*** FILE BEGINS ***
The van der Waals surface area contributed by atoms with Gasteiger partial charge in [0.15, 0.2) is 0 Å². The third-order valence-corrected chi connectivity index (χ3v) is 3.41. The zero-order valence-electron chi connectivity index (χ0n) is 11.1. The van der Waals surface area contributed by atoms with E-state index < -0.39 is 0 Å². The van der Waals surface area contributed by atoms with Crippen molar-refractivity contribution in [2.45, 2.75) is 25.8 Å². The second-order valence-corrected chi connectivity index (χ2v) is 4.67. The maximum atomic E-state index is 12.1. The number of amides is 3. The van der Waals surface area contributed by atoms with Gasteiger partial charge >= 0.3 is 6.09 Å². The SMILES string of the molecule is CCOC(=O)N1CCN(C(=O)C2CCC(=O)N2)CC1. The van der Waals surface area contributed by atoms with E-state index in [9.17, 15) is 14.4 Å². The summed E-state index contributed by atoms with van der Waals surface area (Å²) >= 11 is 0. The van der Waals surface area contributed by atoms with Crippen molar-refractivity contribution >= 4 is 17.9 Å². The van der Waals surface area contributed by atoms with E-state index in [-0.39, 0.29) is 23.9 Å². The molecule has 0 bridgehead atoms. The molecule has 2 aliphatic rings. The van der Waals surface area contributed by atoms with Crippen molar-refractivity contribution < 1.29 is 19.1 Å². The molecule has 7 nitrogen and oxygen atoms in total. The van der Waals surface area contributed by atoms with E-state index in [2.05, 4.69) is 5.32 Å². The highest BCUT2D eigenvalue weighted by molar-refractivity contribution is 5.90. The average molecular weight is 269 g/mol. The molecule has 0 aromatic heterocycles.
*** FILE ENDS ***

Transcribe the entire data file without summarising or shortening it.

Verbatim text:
The van der Waals surface area contributed by atoms with Gasteiger partial charge in [0.15, 0.2) is 0 Å². The third-order valence-corrected chi connectivity index (χ3v) is 3.41. The zero-order valence-electron chi connectivity index (χ0n) is 11.1. The van der Waals surface area contributed by atoms with E-state index < -0.39 is 0 Å². The van der Waals surface area contributed by atoms with Crippen molar-refractivity contribution in [2.45, 2.75) is 25.8 Å². The second-order valence-corrected chi connectivity index (χ2v) is 4.67. The maximum atomic E-state index is 12.1. The number of amides is 3. The van der Waals surface area contributed by atoms with Gasteiger partial charge >= 0.3 is 6.09 Å². The SMILES string of the molecule is CCOC(=O)N1CCN(C(=O)C2CCC(=O)N2)CC1. The van der Waals surface area contributed by atoms with E-state index in [9.17, 15) is 14.4 Å². The summed E-state index contributed by atoms with van der Waals surface area (Å²) >= 11 is 0. The van der Waals surface area contributed by atoms with Crippen molar-refractivity contribution >= 4 is 17.9 Å². The van der Waals surface area contributed by atoms with E-state index in [-0.39, 0.29) is 23.9 Å². The molecule has 0 bridgehead atoms. The molecule has 2 aliphatic rings. The van der Waals surface area contributed by atoms with Crippen molar-refractivity contribution < 1.29 is 19.1 Å². The molecule has 7 nitrogen and oxygen atoms in total. The van der Waals surface area contributed by atoms with E-state index in [2.05, 4.69) is 5.32 Å². The highest BCUT2D eigenvalue weighted by molar-refractivity contribution is 5.90. The average molecular weight is 269 g/mol. The molecule has 0 aromatic heterocycles.